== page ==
How to Make Pesto

Wonderful, vibrant colors, deeply layered flavor, and lots of dishes to pair with. Pesto sauce is, based on merit, one of the most used out there. So if you want to make some tasty pasta, sandwiches, or go off the beaten path and make pizza, then you have to learn how to make pesto. Because the store-bought one just won’t do.

Pesto is so much more than pasta sauce. It’s something that can be used in so many recipes and ways, you won’t know where to start. I did not know what to begin with, either. But then I got a grip, made a list, checked it twice, and started to cross off things. Like pesto muffins. Bruschetta. Pesto potatoes with bacon. Multiple greenery salads. And so many more.

The sauce is not only good-looking and good-tasting, it’s also healthy. We just have to look at the ingredients to see why. It’s made with basil leaves, crushed garlic, pine nuts, cheese, and olive oil.

For a bit of history: did you know that what we all consider to be pesto, so basically the most beloved, is actually pesto a la Genovese? Because in Italy pesto comes from the verb “pestare”, which means to pound or crush, and it covers a lot of other sauces with different recipes – which are all made by crushing the ingredients. Side note: That’s where the word pestle also comes from – a crushing vocabulary connection!

Contemporary pesto has its roots back in the golden days of the Roman Empire when the Romans made a similar paste called “moretum”. It was made by crushing garlic, salt, cheese, herbs, olive oil, and vinegar together.

How to make pesto in 8 steps

1. Gather your ingredients

You will need 2-3 cups of fresh basil leaves, 1-2 crushed garlic cloves, 1/2 cup of toasted pine nuts, 1/2 cup of parmesan cheese, and 1/2 cup of olive oil. If you have an herb garden or a pot, it’s going to be even easier. Once you’ve had more experience with these things, you can even try to experiment by replacing the basil leaves with other greens. Like spinach or kale. Also, for this task, it will be best to use a food processor. Or you risk getting tired really fast.

2. Start with the greens

Add the basil leaves – or whatever green leaves you’re using, to the food processor. If you don’t have one, then you will just chop finely, as finely as you can.

3. Prep the garlic

Pick out some cloves, peel them. If you need help on how to peel them quickly and without fuss, here’s how! Then smash them and add them to the processor, or smash them and finely chop them and add them to the bowl.

4. Next up is cheese

Grate the parmesan, if you haven’t already bought it like that. Grating it yourself gives it an extra bit of flavor. Add it to the food processor. Or the ingredient bowl.

5. Add the nuts

Traditional pesto uses pine nuts, which you can sometimes find in your grocery store. But you can try to replace them with walnuts or almonds if the pine nuts are too expensive for you. Add them to the food processor, if you’re using one. If not, then crush them first with the back of your knife, and then add them to the bowl with the basil leaves.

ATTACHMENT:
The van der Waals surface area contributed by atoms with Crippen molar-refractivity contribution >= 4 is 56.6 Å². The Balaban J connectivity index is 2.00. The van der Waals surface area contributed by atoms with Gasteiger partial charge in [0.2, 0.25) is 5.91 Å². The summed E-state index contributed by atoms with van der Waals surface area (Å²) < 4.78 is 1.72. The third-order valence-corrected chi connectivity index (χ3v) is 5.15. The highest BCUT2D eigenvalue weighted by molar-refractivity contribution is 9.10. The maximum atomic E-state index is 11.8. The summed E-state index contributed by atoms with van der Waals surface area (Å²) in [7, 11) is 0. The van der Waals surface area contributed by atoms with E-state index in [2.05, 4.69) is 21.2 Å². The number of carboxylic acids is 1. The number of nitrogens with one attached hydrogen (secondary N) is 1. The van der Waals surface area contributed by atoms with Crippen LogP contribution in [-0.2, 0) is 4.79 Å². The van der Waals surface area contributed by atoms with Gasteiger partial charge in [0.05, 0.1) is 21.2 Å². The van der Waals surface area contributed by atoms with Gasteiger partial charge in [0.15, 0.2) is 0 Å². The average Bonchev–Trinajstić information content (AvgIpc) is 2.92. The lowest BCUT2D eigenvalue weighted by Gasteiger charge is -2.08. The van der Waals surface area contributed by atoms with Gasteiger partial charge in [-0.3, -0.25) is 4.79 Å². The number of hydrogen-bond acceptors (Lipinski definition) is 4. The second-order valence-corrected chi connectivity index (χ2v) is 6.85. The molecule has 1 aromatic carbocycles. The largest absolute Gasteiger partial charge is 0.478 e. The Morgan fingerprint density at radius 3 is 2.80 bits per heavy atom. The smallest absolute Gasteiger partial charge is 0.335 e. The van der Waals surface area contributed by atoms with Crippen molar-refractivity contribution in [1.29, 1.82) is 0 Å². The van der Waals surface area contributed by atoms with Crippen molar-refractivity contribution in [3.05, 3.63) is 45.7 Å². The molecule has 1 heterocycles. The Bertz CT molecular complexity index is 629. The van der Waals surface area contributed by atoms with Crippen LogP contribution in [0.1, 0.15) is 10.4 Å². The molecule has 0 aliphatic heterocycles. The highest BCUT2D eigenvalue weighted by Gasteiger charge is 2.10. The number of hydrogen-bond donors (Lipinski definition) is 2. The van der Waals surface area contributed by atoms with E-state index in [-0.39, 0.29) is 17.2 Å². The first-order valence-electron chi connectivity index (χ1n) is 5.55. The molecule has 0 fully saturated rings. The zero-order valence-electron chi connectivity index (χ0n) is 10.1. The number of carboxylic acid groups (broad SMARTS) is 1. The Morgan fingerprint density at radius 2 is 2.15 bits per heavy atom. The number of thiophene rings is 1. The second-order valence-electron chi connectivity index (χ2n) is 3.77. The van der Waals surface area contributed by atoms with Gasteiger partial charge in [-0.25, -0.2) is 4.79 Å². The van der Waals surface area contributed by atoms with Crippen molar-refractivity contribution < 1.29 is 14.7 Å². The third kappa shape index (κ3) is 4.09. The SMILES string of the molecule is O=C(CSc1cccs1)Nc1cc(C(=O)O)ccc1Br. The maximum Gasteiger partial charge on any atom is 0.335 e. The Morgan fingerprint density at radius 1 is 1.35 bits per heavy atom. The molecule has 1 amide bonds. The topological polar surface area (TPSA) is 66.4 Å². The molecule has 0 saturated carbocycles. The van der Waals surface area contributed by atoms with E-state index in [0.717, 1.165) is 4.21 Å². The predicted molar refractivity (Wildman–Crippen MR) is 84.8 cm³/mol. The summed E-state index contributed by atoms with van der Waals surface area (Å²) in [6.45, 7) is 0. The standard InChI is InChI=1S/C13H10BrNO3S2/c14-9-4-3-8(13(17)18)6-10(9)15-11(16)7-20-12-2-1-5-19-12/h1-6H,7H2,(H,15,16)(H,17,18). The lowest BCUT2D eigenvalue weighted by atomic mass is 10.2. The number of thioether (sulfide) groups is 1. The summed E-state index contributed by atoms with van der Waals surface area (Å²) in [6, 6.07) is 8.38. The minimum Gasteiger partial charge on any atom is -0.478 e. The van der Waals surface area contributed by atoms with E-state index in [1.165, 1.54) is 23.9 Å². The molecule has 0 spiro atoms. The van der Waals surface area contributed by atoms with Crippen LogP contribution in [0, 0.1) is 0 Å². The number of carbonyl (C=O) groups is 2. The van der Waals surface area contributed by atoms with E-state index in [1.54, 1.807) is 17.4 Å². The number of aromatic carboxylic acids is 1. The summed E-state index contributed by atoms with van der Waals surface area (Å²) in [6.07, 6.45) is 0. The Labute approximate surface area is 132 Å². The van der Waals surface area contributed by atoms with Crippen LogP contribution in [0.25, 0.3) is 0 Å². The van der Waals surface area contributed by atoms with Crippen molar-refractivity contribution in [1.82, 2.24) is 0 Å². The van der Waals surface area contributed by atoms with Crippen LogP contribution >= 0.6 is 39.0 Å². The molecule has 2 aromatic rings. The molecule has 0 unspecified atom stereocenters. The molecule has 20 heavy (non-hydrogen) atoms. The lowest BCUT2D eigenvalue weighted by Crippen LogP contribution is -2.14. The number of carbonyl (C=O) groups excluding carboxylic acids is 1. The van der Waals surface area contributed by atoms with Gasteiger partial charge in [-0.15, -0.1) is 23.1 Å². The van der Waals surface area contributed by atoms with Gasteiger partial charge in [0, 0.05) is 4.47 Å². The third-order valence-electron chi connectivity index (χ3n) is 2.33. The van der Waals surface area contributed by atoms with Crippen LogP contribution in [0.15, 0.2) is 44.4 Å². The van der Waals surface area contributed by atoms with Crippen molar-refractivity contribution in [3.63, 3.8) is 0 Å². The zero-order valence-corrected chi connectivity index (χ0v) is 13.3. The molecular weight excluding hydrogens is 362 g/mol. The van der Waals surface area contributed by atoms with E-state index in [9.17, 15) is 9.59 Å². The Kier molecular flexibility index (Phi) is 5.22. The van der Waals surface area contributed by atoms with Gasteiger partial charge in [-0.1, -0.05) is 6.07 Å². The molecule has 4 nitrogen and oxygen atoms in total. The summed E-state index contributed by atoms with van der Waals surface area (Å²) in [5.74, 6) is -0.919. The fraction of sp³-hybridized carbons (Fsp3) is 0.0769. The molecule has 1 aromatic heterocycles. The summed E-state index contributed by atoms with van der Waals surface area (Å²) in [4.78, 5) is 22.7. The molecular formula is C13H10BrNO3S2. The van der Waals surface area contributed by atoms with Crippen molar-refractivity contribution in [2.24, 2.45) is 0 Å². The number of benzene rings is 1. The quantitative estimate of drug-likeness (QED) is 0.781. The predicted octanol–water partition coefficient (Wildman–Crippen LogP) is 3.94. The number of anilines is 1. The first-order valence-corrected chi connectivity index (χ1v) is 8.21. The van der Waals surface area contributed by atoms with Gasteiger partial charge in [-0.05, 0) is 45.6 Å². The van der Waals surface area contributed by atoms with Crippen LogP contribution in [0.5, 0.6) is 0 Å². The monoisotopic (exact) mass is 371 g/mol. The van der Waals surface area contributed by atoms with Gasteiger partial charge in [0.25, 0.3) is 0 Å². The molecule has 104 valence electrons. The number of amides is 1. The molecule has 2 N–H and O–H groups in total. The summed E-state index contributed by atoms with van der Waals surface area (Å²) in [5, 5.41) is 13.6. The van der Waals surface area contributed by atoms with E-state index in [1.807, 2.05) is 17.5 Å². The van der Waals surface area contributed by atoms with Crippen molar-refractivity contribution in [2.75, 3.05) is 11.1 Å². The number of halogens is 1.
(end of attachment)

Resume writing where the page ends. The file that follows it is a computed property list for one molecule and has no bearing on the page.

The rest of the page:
6. Add olive oil

The best is extra virgin olive oil, but if you don’t have any, you can replace it with simple olive oil.  But EVOO has a richer flavor. First add just a little bit of oil and then pour some more, gradually blending it in.

Less olive oil means a heavier paste, great for spreading on toast or pizza. More olive oil will make it a smoother sauce for pastas.

7. Mix them up!

Use the food processor to bring the pesto to a smooth consistency. If not, then use a spoon or fork to mix the crushed and chopped ingredients together.

8. Taste

Figure out if the pesto needs more garlic, nuts, cheese, or basil. There is no perfect formula. You can make it uniquely suited to your tastes!

9. Season

Add some salt and pepper, to taste! Remember that parmesan is already pretty salty, so don’t overdo it!

I’m a pop culture nerd who thinks too much about fried bacon, Buffy the Vampire Slayer and life, the Universe and everything. I love food and sometimes you can see that on my hips, but I don't care that much about that.
What I do care more about is trying to eat healthier, even though I admit that I like to indulge in my food fantasies. I’m addicted to puns, so forgive me for that when you read my articles. I now know too much about nutrition to be fun to hang out with. So long and thanks for all the fish-based omega-3 fatty acids.


    • Hi, James! If you’re looking for the quantities, for the classic pesto recipe, you’ll need around 2-3 cups of fresh basil, ½ cup of toasted pine nuts, ½ cup of grated parmesan, ½ cup of olive oil or ¼ if you want to reduce the amount of fats, some garlic, 2-3 cloves, depending on your preferences and some salt. Good luck!

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